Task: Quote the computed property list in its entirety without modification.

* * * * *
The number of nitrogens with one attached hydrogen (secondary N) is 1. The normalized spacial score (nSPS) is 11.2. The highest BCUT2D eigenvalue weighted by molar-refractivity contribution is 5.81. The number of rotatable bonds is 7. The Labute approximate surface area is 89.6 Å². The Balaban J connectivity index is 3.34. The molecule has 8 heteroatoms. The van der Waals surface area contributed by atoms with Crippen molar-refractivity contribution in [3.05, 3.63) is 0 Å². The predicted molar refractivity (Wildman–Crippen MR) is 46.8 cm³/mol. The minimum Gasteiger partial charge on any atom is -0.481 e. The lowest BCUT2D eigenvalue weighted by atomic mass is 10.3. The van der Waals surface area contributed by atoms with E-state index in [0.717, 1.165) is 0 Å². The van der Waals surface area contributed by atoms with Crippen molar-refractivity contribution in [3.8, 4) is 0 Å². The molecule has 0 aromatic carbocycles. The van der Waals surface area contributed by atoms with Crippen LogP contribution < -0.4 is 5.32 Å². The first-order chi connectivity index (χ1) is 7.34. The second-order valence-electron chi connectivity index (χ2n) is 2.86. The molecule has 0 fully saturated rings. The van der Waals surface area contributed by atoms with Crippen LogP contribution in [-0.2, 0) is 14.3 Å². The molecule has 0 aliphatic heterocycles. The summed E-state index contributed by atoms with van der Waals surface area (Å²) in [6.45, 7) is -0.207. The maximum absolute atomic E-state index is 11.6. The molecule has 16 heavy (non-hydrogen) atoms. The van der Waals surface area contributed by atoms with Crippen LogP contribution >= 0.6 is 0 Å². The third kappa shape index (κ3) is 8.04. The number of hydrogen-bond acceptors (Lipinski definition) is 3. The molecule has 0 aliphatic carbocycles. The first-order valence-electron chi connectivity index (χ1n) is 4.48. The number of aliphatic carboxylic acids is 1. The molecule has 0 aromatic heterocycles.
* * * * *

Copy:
The number of nitrogens with one attached hydrogen (secondary N) is 1. The normalized spacial score (nSPS) is 11.2. The highest BCUT2D eigenvalue weighted by molar-refractivity contribution is 5.81. The number of rotatable bonds is 7. The Labute approximate surface area is 89.6 Å². The Balaban J connectivity index is 3.34. The molecule has 8 heteroatoms. The van der Waals surface area contributed by atoms with Crippen molar-refractivity contribution in [3.05, 3.63) is 0 Å². The predicted molar refractivity (Wildman–Crippen MR) is 46.8 cm³/mol. The minimum Gasteiger partial charge on any atom is -0.481 e. The lowest BCUT2D eigenvalue weighted by atomic mass is 10.3. The van der Waals surface area contributed by atoms with E-state index in [0.717, 1.165) is 0 Å². The van der Waals surface area contributed by atoms with Crippen molar-refractivity contribution in [3.8, 4) is 0 Å². The molecule has 0 aromatic carbocycles. The van der Waals surface area contributed by atoms with Crippen LogP contribution < -0.4 is 5.32 Å². The first-order chi connectivity index (χ1) is 7.34. The second-order valence-electron chi connectivity index (χ2n) is 2.86. The molecule has 0 fully saturated rings. The van der Waals surface area contributed by atoms with Crippen LogP contribution in [-0.2, 0) is 14.3 Å². The molecule has 0 aliphatic heterocycles. The summed E-state index contributed by atoms with van der Waals surface area (Å²) in [6.45, 7) is -0.207. The maximum absolute atomic E-state index is 11.6. The molecule has 16 heavy (non-hydrogen) atoms. The van der Waals surface area contributed by atoms with Crippen LogP contribution >= 0.6 is 0 Å². The third kappa shape index (κ3) is 8.04. The number of hydrogen-bond acceptors (Lipinski definition) is 3. The molecule has 0 aliphatic carbocycles. The first-order valence-electron chi connectivity index (χ1n) is 4.48. The number of aliphatic carboxylic acids is 1. The molecule has 0 aromatic heterocycles.